by Alisa Wolf
I should be working on my memoir today. There’s no reason I can’t pick up where I left off yesterday, with my teenage self, in the woods, at night. The toes of a hiking boot—and then the toes of the other boot—are lit in the beam of a flashlight, as I walk from the staff cabin at the wilderness camp to the bathrooms. That walk happened, but the boot in the beam of the flashlight—as probable as it is—is not, strictly speaking, remembered. I made that part up. Chances are I stumbled through the woods thinking thoughts that had nothing to do with whatever my feet were up to.
Then why did I write it that way, and why do I think it’s important to keep it? The short answer to both questions is: it serves a literary purpose. As I sat with the scene yesterday, the story needed slowing down, to be grounded. I can’t fully explain what happens when I’m writing and I follow an impulse that feels right. I don’t always understand why a story makes its demands, but when it does, I’ve learned to go with it.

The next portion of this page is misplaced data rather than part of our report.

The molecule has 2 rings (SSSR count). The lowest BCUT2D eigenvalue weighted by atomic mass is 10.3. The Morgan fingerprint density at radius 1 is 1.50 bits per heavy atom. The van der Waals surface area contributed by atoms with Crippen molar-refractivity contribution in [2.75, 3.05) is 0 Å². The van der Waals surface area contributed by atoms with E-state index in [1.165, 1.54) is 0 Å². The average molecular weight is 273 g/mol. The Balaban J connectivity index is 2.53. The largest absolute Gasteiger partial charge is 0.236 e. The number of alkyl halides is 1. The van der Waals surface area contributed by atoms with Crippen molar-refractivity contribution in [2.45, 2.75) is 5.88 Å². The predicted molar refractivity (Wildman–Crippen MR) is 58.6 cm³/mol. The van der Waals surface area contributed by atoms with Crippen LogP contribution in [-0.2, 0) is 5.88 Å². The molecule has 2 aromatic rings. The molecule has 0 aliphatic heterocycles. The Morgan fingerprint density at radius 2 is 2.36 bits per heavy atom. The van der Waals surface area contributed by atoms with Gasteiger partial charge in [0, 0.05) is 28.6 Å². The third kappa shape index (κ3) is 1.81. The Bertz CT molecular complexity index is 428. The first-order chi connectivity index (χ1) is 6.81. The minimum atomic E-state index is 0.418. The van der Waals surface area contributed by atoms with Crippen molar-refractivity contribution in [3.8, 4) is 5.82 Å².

In the scheme of things, it’s a minor fiction. I’m not making flagrant claims, like Binjamin Wilkomirski, author of Fragments did, in his memoir about a Polish, Jewish boy who survives a Nazi death camp. It turned out he isn’t Jewish, or even Polish, let alone a Holocaust survivor. I was, without a doubt, the girl in the woods, taking a break from the staff cabin and its roaring fire, the cigarettes and marijuana, and a jug of wine being passed around. No one is going to argue about whether I noticed that my flashlight lit up the toe of my boot. Yet something still bothers me. I’m feeling nervous about the liberty I’ve taken with “what really happened.”
Is it dishonest to tinker, in however a minor way, with the stuff of my life? I recreate conversations I can’t possibly remember verbatim, change names, and rely on memories I’ve gone over and over again, surely distorting them in the process. On the other hand, it’s no use worrying about how people will receive a book that may never see print. But what I’m more afraid of than being caught out is that the bit of wisdom I’m trying to uncover is actually self-deception.